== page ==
[Modeling] RE: Comments on interaction diagram modeling

Dr. Hong Zhu hong.zhu1@btinternet.com
Thu, 20 Mar 2003 17:02:29 -0000


Sorry for joining the discussion so late. Reading the emails passed around,
I feel that there are a lot of issues involved in the discussion. However,
the most important thing is what are the 'requirements' of such an
interaction diagram and whether the current version meets the requirements.

Let's have a more concrete example and see how interaction diagram to
represent a protocol. Consider the procedure that UN security council passes
a resolution. It seems the protocol consists of the following steps:

(1) At least one member of the security council submit a proposal;
(2) By a given date that the council members all agreed, a vote from the
members must be made;
(3) Each member of the security council can vote either FOR or AGAINST or
(4) The proposal becomes a resolution of UN security council's resolution,
if the majority of the members voted FOR, and no permanent member voted

Here, we have two castes (i.e. agent types): One for security council
members and one for permanent members. Agents of these two castes are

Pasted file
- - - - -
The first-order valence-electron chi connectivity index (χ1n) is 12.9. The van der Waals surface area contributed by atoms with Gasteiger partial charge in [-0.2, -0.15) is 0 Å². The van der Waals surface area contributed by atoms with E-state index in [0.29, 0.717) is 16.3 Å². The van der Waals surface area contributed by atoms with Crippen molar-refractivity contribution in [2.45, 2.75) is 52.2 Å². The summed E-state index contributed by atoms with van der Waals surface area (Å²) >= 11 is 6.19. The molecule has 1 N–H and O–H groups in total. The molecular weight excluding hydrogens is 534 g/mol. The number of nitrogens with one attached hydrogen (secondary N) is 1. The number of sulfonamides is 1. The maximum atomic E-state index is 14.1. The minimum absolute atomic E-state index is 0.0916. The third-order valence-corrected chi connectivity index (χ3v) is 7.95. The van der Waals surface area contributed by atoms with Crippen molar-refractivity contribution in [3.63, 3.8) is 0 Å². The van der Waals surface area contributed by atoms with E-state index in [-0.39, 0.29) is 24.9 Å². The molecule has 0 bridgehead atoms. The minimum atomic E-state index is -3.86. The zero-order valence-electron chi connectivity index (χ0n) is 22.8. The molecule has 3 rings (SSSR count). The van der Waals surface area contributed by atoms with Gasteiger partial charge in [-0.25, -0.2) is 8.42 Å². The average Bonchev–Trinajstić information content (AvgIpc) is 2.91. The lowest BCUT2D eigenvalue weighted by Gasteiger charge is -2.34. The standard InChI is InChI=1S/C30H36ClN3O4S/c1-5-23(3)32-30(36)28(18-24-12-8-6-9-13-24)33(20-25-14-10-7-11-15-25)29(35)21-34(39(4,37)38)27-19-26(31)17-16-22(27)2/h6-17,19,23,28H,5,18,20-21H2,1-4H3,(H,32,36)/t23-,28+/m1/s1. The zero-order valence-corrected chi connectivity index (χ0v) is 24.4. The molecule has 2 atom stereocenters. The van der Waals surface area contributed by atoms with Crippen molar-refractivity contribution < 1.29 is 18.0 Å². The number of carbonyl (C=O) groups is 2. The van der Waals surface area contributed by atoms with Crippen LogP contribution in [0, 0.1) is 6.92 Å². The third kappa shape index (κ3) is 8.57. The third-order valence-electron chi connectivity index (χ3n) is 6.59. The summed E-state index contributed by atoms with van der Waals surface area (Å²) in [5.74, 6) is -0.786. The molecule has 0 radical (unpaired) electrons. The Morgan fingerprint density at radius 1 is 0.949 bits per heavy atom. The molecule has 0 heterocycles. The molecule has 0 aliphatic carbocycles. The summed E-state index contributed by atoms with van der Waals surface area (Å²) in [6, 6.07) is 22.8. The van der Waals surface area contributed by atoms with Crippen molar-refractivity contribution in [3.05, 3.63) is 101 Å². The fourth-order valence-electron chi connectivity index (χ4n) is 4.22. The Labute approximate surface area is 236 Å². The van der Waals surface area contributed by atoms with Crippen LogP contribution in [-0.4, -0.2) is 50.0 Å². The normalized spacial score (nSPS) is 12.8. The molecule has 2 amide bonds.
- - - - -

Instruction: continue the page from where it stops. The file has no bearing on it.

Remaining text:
autonomous, but they together form another agent - UN security council.

Can we represent this protocol in the interaction diagram?

Best regards,

----- Original Message -----
From: "Wagner, G.R." <G.R.Wagner@tm.tue.nl>
To: "'Renato Levy'" <rlevy@i-a-i.com>; <modeling@fipa.org>
Sent: Thursday, March 20, 2003 9:44 AM
Subject: RE: [Fwd: [Modeling] Comments on interaction diagram modeling doc]

> >> protocols are both a design specification tool, but also a
> >> standardisation mechanism. We may need to address these 2 uses
> >> separately?
> > This is precisely the point for the definition of level of
> > abstraction of the design document.
> It's not really about the "level of abstraction" but rather
> about the purpose of the model: standard interaction protocols
> correspond to domain models which you may transform into
> design models (by enriching/refining them). The OMG also
> calls these two different types of models "Computation-
> Independent Model (CIM)" and "Platform-Independent Model
> (PIM)" in their Model-Driven Architecture approach.
> -Gerd
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